In India (II)

Cooking together tomato and chicken, I attempt to make space for it among the medley of flavours that stains the moist air of Saket, a residential neighborhood in southern Delhi. I couldn’t swear that the recipe is an invention of mine, but it would be too ambitious to call it “chicken cacciatore”, just because it reminds me of the same dish that my nonna used to make.

Therefore, I have renamed it Saket Chicken. Life away from home also entails creativity in the kitchen. It takes a bit of what you find, mixing together ingredients that we think could go together without producing an unpleasant taste and voila! If you like the result, it will be re-used. If it is eaten simply to stave off hunger, the flavours almost unnoticed, the menu will disappear, if is definitely bad and your budget allows for a second meal, it will end up in the rubbish sooner than expected.


There is a place that sells chicken a few blocks from my house. A room on the ground floor which looks like a garage when closed, but well-maintained when open. I found this place because in India chicken is mandatory if you want to eat some kind of meat. Pork is not advisable because it doesn’t usually come well preserved and cows are sacred. Chicken is the only meat that by its wide consumption guarantees that you will not spend the next few days sitting amongst the white ceramics and floral design of the bathroom.


When I enter the  shop to buy the chicken I would never have been able to guess the spectacle that is laid out before me. In this shop there are no chairs, the place is tiny and Rajnikant awaits his customers sitting crossed-legged on a marble step. I want two boneless chicken breasts and two legs. Rajnikant slowly takes a large knife and put the plastic grip between the toes of one foot, holding it vertically with the blade facing up. With his hands, he grabs the chicken and passes it along the blade with a spectacular technique. Before I realize what is happening, he repeats what he has just done and gives me the four pieces I asked for.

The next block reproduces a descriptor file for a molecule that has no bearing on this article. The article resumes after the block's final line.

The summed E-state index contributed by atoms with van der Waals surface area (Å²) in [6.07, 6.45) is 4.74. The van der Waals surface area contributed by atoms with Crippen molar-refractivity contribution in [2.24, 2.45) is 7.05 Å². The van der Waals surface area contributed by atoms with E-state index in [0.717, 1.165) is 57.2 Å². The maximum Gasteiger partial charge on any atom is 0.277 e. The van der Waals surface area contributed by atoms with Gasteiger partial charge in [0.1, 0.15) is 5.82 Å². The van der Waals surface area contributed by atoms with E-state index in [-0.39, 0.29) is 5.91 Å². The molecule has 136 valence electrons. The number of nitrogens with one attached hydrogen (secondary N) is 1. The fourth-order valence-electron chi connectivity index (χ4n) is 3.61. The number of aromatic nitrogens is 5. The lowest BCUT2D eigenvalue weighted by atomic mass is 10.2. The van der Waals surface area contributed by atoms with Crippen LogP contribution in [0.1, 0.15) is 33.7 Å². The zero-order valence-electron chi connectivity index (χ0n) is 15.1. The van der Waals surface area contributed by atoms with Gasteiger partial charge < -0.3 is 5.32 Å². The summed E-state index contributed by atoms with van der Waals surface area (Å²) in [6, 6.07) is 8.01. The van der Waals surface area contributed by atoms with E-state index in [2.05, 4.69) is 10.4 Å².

The appointment with Rajnikant, and the one with the greengrocer, is repeated several times a week. We begin to get to know each other, exchanging a few sentences. The second floor of the grey building, number 52, block E in Saket, feels like home; and dinners with friends and chai tea from Anita – the landlady-, part of my daily routine.



With the barometer well above 35 degrees, it is difficult to do almost anything: work, take a rickshaw, walk, read and, sometimes, just to think. Most of the time days off are spent under the fan vegetating, waiting for the monsoon to do its job and at the same time, to lower a couple of degrees on the thermometer, to return the city to at least a somewhat livable place. But India always has some surprises.

The ring of the bell echoes through the air with a childish melody. The magic eye deforms the face of a woman I do not know. I run to get dressed because the few centimetres of skin showing are too many for these latitudes. The upstairs neighbours’ maid enters smiling and begins to recite a prayer in Hindi which I’m sure does not contain any of the ten words I know in the language. I look at her like an idiot, she is smiling and talking, while on the kitchen table is a tray of fried food. She goes back upstairs and down again with another container. The homeowner comes down only with the latter serving, with an improvised theatrical appearance. It is a tribute to a celebration whose name I cannot remember, but most of all, the official welcome to the neighbourhood and building.



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